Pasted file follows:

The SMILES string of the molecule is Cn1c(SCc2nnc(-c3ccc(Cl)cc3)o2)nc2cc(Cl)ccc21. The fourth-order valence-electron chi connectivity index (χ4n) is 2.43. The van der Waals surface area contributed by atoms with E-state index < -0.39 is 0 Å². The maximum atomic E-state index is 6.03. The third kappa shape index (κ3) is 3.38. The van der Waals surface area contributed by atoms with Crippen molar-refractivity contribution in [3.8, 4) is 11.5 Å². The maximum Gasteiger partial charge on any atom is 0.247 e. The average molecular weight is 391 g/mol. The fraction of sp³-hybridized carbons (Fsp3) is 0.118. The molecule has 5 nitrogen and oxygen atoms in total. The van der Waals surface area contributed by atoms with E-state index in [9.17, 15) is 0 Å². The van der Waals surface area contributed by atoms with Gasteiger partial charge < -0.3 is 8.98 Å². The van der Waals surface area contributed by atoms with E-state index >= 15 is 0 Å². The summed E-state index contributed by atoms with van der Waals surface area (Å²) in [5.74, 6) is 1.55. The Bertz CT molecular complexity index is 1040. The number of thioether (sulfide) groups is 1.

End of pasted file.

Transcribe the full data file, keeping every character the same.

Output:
The SMILES string of the molecule is Cn1c(SCc2nnc(-c3ccc(Cl)cc3)o2)nc2cc(Cl)ccc21. The fourth-order valence-electron chi connectivity index (χ4n) is 2.43. The van der Waals surface area contributed by atoms with E-state index < -0.39 is 0 Å². The maximum atomic E-state index is 6.03. The third kappa shape index (κ3) is 3.38. The van der Waals surface area contributed by atoms with Crippen molar-refractivity contribution in [3.8, 4) is 11.5 Å². The maximum Gasteiger partial charge on any atom is 0.247 e. The average molecular weight is 391 g/mol. The fraction of sp³-hybridized carbons (Fsp3) is 0.118. The molecule has 5 nitrogen and oxygen atoms in total. The van der Waals surface area contributed by atoms with E-state index in [9.17, 15) is 0 Å². The van der Waals surface area contributed by atoms with Gasteiger partial charge < -0.3 is 8.98 Å². The van der Waals surface area contributed by atoms with E-state index >= 15 is 0 Å². The summed E-state index contributed by atoms with van der Waals surface area (Å²) in [5.74, 6) is 1.55. The Bertz CT molecular complexity index is 1040. The number of thioether (sulfide) groups is 1.